“Companies have to be transparent in order to succeed and find support from their investors,” analyst Sarah Henschel says
Earnings season can be a bit boring. Not this time.
The latest round stood out because several tech and media giants — including Disney, Amazon and Alphabet, Google’s parent company — shared surprising updates about their businesses. Other companies raised eyebrows for what they didn’t share.
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“As competition increases in the streaming space, companies are revealing more behind their successes and/or losses that may have been more vague in the past,” Sarah Henschel, an analyst with IHS Markit, said. “With more [entering] the streaming game, companies have to be transparent in order to succeed and find support from their investors.”
To recap, here are three eye-popping surprises of this earnings season:
YouTube: the cash cow
Let’s start with YouTube. The Google-owned video company — for the first time ever — gave investors a peak behind the curtain, revealing it pulled in $4.72 billion during Q4. For all of 2019, YouTube’s revenue topped $15 billion, an increase of 36% from the year prior. This had been a figure Google kept close to the vest for years, leaving analysts to guesstimate just how big the internet’s biggest video site actually is.
Some may have looked at the disclosure cynically, as a potential distraction from Google narrowly missing Wall Street’s revenue estimates for Q4. But even if that is the case, the disclosure removed all doubt YouTube, if it were a standalone company, would be an entertainment titan. Netflix, for comparison, reported about $20 billion in sales last year and carries a $168 billion valuation.
“The headline of earnings was about transparency with Google’s YouTube,” Wedbush analyst Dan Ives said, calling it “a major step forward that highlights the strength and profitability of this golden jewel.”
Amazon makes unexpected reveal
At the same time, Ives pointed out Amazon’s own “eye-popping” Prime memberships hit 150 million by the end of 2019. This was only the second time Amazon had shared its number of Prime members, and the first update since early 2018, when membership hit 100 million. While Amazon didn’t share how many of those customers routinely watch Prime Video content, new data from Ampere Analysis estimated 42.2 million members watch its shows — indicating Prime members aren’t necessarily signing up just to watch “Fleabag” or “The Marvelous Mrs. Maisel.”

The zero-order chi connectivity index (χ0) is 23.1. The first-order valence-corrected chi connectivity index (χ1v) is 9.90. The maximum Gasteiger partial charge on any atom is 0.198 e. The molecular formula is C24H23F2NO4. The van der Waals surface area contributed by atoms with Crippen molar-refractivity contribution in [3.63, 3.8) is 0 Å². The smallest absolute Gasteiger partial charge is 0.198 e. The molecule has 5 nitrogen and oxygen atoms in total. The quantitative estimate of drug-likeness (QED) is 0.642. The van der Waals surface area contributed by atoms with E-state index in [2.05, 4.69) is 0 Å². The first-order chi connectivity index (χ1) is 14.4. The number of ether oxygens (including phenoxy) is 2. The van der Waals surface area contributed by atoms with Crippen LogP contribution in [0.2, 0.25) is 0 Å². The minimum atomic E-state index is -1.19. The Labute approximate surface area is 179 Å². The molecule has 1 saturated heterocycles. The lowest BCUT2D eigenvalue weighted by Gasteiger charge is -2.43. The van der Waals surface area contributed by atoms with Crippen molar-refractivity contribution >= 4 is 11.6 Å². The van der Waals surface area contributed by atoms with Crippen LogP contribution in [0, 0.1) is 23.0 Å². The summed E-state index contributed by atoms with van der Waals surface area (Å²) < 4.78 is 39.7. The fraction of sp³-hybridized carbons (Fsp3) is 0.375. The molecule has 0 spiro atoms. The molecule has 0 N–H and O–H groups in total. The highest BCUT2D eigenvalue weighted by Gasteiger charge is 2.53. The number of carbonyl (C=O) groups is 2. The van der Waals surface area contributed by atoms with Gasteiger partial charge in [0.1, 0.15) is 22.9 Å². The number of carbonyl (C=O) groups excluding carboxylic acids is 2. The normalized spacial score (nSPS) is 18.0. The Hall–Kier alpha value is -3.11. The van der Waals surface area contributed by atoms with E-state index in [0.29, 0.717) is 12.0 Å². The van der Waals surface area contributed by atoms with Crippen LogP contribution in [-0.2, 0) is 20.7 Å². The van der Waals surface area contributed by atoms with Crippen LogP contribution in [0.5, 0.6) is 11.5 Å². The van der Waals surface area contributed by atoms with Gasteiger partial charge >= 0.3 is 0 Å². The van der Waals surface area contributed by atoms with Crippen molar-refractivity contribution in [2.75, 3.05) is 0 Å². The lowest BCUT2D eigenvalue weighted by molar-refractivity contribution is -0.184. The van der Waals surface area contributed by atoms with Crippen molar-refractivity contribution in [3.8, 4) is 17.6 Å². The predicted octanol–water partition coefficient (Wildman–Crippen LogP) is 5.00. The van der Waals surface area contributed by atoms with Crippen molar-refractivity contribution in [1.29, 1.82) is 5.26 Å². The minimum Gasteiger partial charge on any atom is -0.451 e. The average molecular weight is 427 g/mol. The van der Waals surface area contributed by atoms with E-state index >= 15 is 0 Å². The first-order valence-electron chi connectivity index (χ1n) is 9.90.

Disney+ outpaces Wall Street
The third standout revelation from Q4 earnings came from Disney. It wasn’t that Disney CEO Bob Iger shared how many subscribers Disney+ pulled in during its first few months; that was expected. But the number ended up topping an already bullish estimate from Wall Street of about 25 million, with Disney reporting it had 28.6 million paying subscribers by the end of January. Without counting customers on 12-month free subscriptions thanks to Verizon, Disney is already about halfway to Netflix’s 61 million domestic subscribers.
Those three surprises made for a distinct earnings season, and YouTube and Disney, in particular, helped add more tiles to the post-TV mosaic.
Henschel said being more transparent with subscriber growth and the overall health of their video businesses is important “because it both encourages transparency in streaming and therefore allows the industry to understand what works and what doesn’t. The industry is able to learn as a collective rather than continue to test what works in silos.”
Still, not everyone played along. One company that conspicuously didn’t share streaming data: Apple.
The $1.4 trillion company launched its Apple TV+ streaming service back in November, right around when Disney+ debuted, yet Apple didn’t have much to say about its performance so far. On the company’s earning’s call, Apple chief Tim Cook said it was off to a “rousing start” — but declined to share any info on its subscriber count. That may be because, as Apple CFO Luca Maestri said later on the same call, Apple TV+ “didn’t have a material impact” on its holiday revenue.
The absence of a subscriber update, compounded by Maestri’s comment, left investors and analysts to speculate Apple TV+ isn’t off to as rousing a start as the tech giant wants you to believe. Part of this could be that Apple TV+ simply doesn’t have enough content to compete on the same scale as Disney and Netflix.
“There’s not much there there,” Bruce Leichtman, president of Leichtman Research Group, said about Apple’s muddled streaming launch. “It helps them get a foot in video streaming, allows them to understand the space a little more, but does this experiment add much value to a trillion-dollar company? No.”
Facebook decided against going the Google route by declining to give investors a look at Instagram’s sales performance — something shareholders and analysts have wait on for years. From strictly a stock performance standpoint, it might have done enough to keep investors from focusing on Facebook’s declining — yet still remarkable — growth rate. (Facebook’s share price, trading at its all-time high of about $223 per share heading into earnings, before dipping a few points post-earnings.)
Those let down by non-update from Facebook didn’t have to wait long, though, with a Bloomberg report coming out only days later that Instagram pulled in $20 billion in revenue last year. It was fitting, considering this earnings season was characterized by major reveals and surprises.
Trey Williams and Tim Baysinger contributed to this report.